Directors’ Liability

March 10, 2011

Greg Shields was happy to respond to the request for a second article by the Canadian Society of Physician Executives (CSPE) Newsletter (www.cspexecs.com). With their permission we have re-published it here.

Directors’ Liability
By Greg Shields

All good things come with risk and reward. Company director is a vital role. Our organizations, whether they are large or small, public, private or non-profit, require strong, educated and dedicated people in a governance capacity to be successful. However, it is easy to find somebody who will tell you that you would be crazy to take on a director position, especially of a public company, and sometimes that is the only excuse we need to say no. But you would be missing out on a great opportunity. These roles allow you to make a real difference in the community. Your experience, education and leadership will allow for better decisions by management and help create a growing and successful operation. A strong and active board will help identify and attract quality management, will help raise funds (donations or capital), and protect investors, employees and clients from negligence and fraud. A broadened network, introductions to people you would never otherwise have the opportunity to meet and the challenge of developing new skills and abilities are some of the material benefits from taking on a directorship function.

There are also real risks that should not be ignored. Over 150 pieces of legislation have to do with some aspect of risk of personal liability for an individual director. The most obvious is unremitted source deductions if the corporation goes bankrupt. The Canada Revenue Agency is not afraid to pursue these claims, which include income taxes, Canada Pension Plan contributions and employment insurance premiums. There is also potential recourse against directors for sales tax, severance pay, vacation pay, workplace liabilities, and environmental liabilities. In addition, there is a civil liability a shareholders, employees, clients, creditors, competitors and other stakeholders in the organization.

 While considering these sources of risk, it is important to remember that meaningful protection is built into our laws. The due diligence defence is the strongest of these. Arguments demonstrating that specific actions were taken to attempt to prevent loss will almost always prove successful. The courts will consider the knowledge and education of the individual directors and look at their actions to determine if they acted in good faith and in the best interest of the organization, thereby fulfilling their duties of care, loyalty and obedience.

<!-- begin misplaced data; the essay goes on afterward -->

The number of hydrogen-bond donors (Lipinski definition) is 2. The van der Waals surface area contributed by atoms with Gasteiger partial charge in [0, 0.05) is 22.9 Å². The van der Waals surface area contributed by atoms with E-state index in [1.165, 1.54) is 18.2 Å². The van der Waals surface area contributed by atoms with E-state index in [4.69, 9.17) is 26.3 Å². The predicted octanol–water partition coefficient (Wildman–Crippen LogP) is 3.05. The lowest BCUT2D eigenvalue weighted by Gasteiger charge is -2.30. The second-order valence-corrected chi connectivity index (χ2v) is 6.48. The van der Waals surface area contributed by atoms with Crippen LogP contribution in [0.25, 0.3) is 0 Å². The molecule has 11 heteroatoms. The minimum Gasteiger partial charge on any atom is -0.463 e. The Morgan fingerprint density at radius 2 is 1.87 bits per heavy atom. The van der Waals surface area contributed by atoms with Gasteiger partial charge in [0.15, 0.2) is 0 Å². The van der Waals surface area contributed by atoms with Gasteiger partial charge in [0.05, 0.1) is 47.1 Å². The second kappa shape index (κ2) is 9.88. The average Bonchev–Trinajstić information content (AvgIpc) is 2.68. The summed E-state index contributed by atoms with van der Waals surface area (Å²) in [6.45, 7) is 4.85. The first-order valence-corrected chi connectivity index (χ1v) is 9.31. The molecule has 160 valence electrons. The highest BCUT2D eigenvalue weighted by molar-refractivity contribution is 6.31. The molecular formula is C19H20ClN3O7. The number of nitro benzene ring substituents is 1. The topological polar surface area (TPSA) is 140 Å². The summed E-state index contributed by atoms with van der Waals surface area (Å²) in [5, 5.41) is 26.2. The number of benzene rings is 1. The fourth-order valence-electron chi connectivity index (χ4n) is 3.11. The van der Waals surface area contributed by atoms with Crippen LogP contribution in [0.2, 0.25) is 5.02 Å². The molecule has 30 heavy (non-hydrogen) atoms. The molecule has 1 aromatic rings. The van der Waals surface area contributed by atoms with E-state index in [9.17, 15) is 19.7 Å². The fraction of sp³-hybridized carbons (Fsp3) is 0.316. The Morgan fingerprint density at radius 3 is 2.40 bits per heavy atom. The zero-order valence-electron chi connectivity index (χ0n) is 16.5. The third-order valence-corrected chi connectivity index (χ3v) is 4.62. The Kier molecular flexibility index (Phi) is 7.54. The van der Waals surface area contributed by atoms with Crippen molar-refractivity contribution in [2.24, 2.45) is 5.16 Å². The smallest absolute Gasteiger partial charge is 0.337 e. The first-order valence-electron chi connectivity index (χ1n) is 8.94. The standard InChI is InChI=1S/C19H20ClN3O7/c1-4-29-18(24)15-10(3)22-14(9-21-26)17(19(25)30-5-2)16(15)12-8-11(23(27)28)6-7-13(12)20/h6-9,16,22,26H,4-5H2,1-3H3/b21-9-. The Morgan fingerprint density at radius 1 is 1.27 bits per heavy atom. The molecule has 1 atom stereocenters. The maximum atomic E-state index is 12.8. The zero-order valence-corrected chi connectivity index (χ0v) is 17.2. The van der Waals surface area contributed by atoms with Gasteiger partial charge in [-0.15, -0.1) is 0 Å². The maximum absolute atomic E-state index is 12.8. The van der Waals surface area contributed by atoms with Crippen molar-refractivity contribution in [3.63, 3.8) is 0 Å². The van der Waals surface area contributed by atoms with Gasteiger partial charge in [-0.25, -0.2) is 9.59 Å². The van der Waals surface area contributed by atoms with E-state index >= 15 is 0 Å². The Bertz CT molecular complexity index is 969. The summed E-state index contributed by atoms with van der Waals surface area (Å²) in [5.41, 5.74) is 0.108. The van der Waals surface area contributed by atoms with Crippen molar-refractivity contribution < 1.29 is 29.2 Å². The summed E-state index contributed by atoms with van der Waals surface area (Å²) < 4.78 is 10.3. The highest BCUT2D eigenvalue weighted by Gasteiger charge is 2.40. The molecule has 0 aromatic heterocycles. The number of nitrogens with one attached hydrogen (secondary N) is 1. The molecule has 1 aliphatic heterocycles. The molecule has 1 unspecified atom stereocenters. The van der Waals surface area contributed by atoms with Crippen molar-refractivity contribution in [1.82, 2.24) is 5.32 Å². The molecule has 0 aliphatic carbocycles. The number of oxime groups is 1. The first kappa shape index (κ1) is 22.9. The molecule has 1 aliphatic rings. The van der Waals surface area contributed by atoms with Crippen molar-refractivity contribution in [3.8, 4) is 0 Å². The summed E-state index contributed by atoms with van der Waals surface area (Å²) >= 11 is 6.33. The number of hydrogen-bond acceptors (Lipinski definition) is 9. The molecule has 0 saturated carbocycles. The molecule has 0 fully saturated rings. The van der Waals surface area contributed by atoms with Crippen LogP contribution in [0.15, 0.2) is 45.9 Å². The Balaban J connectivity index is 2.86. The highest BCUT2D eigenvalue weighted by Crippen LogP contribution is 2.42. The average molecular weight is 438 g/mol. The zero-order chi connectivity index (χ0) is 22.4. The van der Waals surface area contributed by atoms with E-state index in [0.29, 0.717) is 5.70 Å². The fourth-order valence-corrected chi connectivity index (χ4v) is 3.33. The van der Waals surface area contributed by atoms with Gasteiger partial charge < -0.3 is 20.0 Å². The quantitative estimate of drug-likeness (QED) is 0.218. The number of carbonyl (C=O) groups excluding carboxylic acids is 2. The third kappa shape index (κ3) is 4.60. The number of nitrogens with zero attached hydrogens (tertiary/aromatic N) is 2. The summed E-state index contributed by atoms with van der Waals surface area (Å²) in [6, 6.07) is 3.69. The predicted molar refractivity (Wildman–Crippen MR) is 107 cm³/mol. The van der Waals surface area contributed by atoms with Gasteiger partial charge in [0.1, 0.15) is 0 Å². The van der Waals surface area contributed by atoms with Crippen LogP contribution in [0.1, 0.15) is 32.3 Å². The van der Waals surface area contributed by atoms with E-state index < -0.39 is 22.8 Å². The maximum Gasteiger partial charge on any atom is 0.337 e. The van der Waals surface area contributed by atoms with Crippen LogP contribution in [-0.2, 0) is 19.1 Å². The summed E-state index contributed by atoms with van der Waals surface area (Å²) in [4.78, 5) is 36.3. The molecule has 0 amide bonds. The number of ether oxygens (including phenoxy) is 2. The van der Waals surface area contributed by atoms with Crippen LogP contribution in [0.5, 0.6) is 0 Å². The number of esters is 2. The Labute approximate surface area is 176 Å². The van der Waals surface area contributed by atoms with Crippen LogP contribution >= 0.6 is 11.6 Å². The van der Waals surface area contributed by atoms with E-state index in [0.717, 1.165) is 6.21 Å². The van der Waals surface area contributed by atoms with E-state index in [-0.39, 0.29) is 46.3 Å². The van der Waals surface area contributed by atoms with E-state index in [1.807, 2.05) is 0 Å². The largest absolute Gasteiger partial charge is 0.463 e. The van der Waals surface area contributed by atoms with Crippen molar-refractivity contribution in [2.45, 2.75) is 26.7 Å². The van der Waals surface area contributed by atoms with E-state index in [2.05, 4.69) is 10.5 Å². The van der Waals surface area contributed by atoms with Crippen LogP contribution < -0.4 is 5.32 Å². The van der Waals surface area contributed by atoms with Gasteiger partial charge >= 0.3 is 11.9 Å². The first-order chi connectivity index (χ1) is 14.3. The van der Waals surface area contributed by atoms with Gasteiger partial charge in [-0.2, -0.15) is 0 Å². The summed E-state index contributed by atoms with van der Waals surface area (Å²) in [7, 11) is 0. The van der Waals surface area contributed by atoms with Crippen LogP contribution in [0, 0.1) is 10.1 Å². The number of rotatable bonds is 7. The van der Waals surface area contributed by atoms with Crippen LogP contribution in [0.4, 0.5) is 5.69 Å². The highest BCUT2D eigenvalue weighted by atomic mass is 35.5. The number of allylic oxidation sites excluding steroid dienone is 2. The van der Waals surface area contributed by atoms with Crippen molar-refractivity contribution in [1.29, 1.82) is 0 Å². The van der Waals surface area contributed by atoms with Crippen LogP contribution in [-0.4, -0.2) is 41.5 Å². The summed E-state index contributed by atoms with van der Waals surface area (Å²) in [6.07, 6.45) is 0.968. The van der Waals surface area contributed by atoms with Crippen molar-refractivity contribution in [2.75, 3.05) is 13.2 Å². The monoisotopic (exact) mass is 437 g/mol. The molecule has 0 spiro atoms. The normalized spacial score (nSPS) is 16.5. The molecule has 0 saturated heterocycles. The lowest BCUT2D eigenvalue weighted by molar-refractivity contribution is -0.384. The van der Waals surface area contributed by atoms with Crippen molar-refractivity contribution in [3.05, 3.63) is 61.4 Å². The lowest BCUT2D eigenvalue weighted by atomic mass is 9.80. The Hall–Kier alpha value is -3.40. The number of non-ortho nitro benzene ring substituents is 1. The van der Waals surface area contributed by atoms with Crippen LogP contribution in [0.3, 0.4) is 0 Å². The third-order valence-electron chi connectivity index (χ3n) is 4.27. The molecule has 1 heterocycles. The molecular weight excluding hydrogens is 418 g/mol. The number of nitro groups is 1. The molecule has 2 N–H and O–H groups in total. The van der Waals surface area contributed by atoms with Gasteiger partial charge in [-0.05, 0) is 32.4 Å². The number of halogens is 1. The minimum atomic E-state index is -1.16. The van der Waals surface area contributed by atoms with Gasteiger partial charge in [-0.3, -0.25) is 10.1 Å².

This may be obvious from some of the very public directors’ liability cases, but, the courts have not set a very high bar for directors. Acting in a manner that is free of conflict of interest and self dealing; gaining an understanding of withholding and remittance requirements to a level of a reasonably “like” person (if you are not a chartered accountant, you will not be required to have the knowledge and experience of one); establishing some policies for reducing unremitted source deductions and other liabilities; and relying on management and independent experts for advice will go a very long way toward mitigating director risk.

I also recommend the use of personal contractual indemnity agreements for all directors of organizations that have the financial ability to indemnify its directors. Indemnification provisions are built into the Canadian Business Corporations Act, Ontario’s Business Corporations Act, many corporate by-laws and most of industry specific acts, but, these are not all created equal and none of them is as good as a well vetted individual contractual indemnity.

Another risk mitigation tool is Directors’ and Officers’(D&O) Liability insurance. This insurance coverage is demanded by directors of most non-profit and publicly traded entities and is gaining popularity with private companies.  This insurance is not a panacea of coverage. It should not be a priority over good general liability, property or operation-specific products, such as professional liability (includes medical malpractice), errors and omissions liability (E&O), environmental, fidelity/crime, and cyber/media/privacy insurance policies.  And D&O is not a priority over good governance, risk management and compliance (GRC) activities.